Is it possible there is a short to or in the brake wiring? Not enough current to fully activate the brakes
but enough to cause one to drag unless backed too far off.
I'm not sure if the brakes
are wired in series (current flows from one brake to the other) or parallel (each has it's own power line) but a limited short giving small amount of power to the brakes
in series might engage one side more than the other if there was not full power.
Also is there a fuse that would blow or a circuit breaker that will keep resetting on the brake circuit. Have seen cases where a little bit of a short such as a wire with the insulation pinched or just barely worn through will slowly trip circuit breaker which cools then resets only to trip again in a minute or two.
Weirdest short I ever saw that was not a full short was a camper with a bare 110 volt wire touching a can with a paper label. Would not trip circuit breaker but if you touched the door handle in bare feet you got zapped. Paper would not let enough current flow through can to trip but enough to give you a poke. Saw the same thing in a house, kids got small poke from light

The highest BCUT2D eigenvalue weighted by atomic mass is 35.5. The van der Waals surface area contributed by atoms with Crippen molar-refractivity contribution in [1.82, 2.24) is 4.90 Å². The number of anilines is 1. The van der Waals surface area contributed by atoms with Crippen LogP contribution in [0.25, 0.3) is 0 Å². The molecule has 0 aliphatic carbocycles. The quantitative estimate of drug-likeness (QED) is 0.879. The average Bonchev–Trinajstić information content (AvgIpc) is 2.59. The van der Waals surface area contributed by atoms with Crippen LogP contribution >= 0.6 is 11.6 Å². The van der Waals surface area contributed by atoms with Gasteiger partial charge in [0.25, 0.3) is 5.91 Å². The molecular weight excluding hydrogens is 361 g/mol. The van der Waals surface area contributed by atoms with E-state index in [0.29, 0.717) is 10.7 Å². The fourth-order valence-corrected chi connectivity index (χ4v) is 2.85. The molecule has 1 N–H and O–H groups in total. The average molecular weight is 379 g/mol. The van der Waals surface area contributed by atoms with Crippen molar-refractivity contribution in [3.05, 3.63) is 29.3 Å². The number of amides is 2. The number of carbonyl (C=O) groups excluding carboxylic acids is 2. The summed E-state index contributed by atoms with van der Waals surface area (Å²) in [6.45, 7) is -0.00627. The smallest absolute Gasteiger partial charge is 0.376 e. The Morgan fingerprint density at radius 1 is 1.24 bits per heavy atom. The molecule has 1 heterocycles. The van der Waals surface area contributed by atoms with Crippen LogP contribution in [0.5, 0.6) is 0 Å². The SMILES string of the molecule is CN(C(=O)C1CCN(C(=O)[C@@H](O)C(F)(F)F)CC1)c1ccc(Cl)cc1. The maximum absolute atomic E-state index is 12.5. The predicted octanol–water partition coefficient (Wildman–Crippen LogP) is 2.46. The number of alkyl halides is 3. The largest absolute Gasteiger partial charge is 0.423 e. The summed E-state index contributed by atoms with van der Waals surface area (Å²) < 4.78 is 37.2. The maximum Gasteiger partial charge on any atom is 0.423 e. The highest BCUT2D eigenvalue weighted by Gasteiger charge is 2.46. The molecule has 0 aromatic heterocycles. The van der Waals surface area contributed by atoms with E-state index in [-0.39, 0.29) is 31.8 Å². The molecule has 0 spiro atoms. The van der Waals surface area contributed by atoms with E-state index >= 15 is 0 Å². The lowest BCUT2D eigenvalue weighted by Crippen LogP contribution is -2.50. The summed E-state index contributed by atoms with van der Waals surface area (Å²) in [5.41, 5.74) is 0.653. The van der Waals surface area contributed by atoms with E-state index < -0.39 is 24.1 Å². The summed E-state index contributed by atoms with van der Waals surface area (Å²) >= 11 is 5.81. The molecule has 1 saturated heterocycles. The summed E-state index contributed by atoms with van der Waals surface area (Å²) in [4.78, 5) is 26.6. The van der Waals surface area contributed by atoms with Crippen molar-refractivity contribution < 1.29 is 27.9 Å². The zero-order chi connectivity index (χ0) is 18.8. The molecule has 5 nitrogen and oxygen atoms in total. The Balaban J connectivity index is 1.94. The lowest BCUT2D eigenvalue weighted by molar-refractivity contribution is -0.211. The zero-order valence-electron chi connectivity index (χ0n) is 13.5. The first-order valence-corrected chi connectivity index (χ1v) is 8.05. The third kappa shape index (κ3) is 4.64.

switch, adults did not. No tripped fuse. Turned out kids stood on the heat vent under the switch and were grounded, adults stood further back due to longer arms and being taller. Not on heat vent so not grounded = no poke.
This is just SWAG but might be worth checking to see if any current is flowing through brake circuit without brakes being applied. Especially if you have a timed brake controller which can be tripped by current back feeding into brake light
circuit. Possibly even if not enough current to light
the brake lights
If you set the spindle nut using a torque wrench and backing off correct amount I would accept that as "good" and move on to testing other things.